“All of these nonprofits have one thing in common: giving hope to the people of Floyd County,” explained Laurie Hattaway Chandler (95C), director of Berry’s Bonner Center for Community Engagement and a Facing Hope coordinator along with project lead Juliana Osvald Breithaupt (99C, 06G) of Georgia Highlands and Paul Carter of Georgia Northwestern.

Students and mentors from each of the participating institutions were paired with social workers and clients from the various nonprofits with the goal of developing personal narratives that would help to put a face on those being served.

“Service and engagement have always been priorities for our three institutions,” Breithaupt stated. “This was the perfect opportunity for us to come together and support the work of our local nonprofits. At the same time, we gave our students the opportunity to witness firsthand the challenging issues people face in their everyday lives and how these organizations play a significant role in the viability and sustainability of our community.”

When completed, the articles were compiled in a print magazine and shared online. The students walked away with a publishing credit and a greater understanding of the world around them.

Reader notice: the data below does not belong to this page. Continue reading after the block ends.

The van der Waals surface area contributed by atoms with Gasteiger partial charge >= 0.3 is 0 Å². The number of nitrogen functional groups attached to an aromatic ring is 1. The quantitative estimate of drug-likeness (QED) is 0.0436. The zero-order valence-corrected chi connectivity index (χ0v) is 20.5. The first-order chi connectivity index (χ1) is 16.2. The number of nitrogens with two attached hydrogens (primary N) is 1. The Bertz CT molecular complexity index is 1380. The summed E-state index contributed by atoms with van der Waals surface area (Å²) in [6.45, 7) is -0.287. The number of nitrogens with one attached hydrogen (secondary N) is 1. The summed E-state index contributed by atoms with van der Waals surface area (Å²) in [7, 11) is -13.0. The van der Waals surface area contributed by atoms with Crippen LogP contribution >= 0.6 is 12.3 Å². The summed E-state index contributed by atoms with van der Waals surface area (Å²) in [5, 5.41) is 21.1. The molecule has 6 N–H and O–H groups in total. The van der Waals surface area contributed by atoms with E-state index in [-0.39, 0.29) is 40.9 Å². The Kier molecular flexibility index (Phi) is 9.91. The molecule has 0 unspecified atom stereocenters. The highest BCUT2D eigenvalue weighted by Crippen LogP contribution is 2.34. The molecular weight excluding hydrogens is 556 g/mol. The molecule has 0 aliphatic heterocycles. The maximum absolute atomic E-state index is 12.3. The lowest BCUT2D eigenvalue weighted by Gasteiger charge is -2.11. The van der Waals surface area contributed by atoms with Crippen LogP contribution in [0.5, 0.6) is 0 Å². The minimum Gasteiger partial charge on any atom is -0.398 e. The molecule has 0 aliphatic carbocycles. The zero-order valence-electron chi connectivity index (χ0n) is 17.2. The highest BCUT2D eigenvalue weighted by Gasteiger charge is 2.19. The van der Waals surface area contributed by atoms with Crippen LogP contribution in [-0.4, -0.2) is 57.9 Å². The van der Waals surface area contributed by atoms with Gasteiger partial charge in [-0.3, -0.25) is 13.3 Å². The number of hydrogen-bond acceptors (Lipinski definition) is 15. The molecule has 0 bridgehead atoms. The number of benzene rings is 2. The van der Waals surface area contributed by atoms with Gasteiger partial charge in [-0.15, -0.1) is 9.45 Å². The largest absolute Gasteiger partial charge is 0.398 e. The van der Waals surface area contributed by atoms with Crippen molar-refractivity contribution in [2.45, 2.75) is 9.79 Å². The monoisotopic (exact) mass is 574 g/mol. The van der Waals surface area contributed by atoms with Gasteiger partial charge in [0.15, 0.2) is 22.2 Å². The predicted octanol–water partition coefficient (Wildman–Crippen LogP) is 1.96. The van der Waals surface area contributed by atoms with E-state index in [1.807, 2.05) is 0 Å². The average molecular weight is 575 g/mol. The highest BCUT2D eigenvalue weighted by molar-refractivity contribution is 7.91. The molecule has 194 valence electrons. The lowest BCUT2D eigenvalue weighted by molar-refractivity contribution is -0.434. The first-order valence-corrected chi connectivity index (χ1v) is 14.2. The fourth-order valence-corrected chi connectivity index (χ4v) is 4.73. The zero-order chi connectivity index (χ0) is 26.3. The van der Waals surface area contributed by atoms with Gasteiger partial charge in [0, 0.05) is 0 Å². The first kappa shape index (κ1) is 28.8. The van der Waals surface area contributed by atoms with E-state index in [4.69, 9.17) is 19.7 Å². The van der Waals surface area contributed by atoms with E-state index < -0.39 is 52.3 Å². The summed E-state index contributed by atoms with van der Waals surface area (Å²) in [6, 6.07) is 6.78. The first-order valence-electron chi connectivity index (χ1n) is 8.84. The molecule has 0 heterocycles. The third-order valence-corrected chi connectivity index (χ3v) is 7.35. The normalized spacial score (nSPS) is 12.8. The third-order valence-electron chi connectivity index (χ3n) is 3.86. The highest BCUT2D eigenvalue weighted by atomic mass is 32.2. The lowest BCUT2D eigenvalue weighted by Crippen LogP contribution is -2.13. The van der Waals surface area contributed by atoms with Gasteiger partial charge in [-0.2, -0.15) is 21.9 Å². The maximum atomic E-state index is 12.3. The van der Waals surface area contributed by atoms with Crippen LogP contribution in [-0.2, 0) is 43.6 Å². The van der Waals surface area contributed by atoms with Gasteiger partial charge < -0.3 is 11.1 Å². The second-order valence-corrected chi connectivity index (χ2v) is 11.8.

“This project really opened my eyes to another point-of-view,” said Matt Pulford (14C), a Gate of Opportunity Scholar who graduated in May. “It has changed the way I view the unfortunate; it gave people a face for me.”

 By Maxine Donnelly, philanthropic communications student writer

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Tommy McClosky at Nationals

Photo of Berry All-American Tommy McCloskey by John Bell of Touch A Life Photography.

Honorable mention All-American Tommy McCloskey paced a No. 8 national finish for men’s golf in Berry’s first appearance in the NCAA Division III Golf Championships. Women’s tennis also made history this spring – capping a sparkling 18-3 season with a first-round NCAA Division III national tournament victory over Methodist University – while the equestrian team closed out another successful campaign with a fourth-place finish at western nationals.

Proving equally impressive in the classroom, 98 Berry student-athletes made the Southern Athletic Association’s spring honor roll. In addition, women’s lacrosse player Kristan Dziurzynski (14C) was honored as a third-team Capital One Academic All-American by the College Sports Information Directors of America.

 

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SOAR 2014In the May issue of the Alumni Accent, we attempted to quantify “eagle mania” among our readers by asking the question, How often do you find yourself watching Berry’s Eagle Cam? Not surprisingly, the most popular response – with 38% of the vote – was multiple times each day. Close behind was once or twice a week (35%), followed by once or twice a day (15%), never (8%) and every waking moment (4%).

This month, we turn our attention to SOAR – an annual rite of passage for incoming students. Scroll to the bottom of this page to share your memories of summer orientation.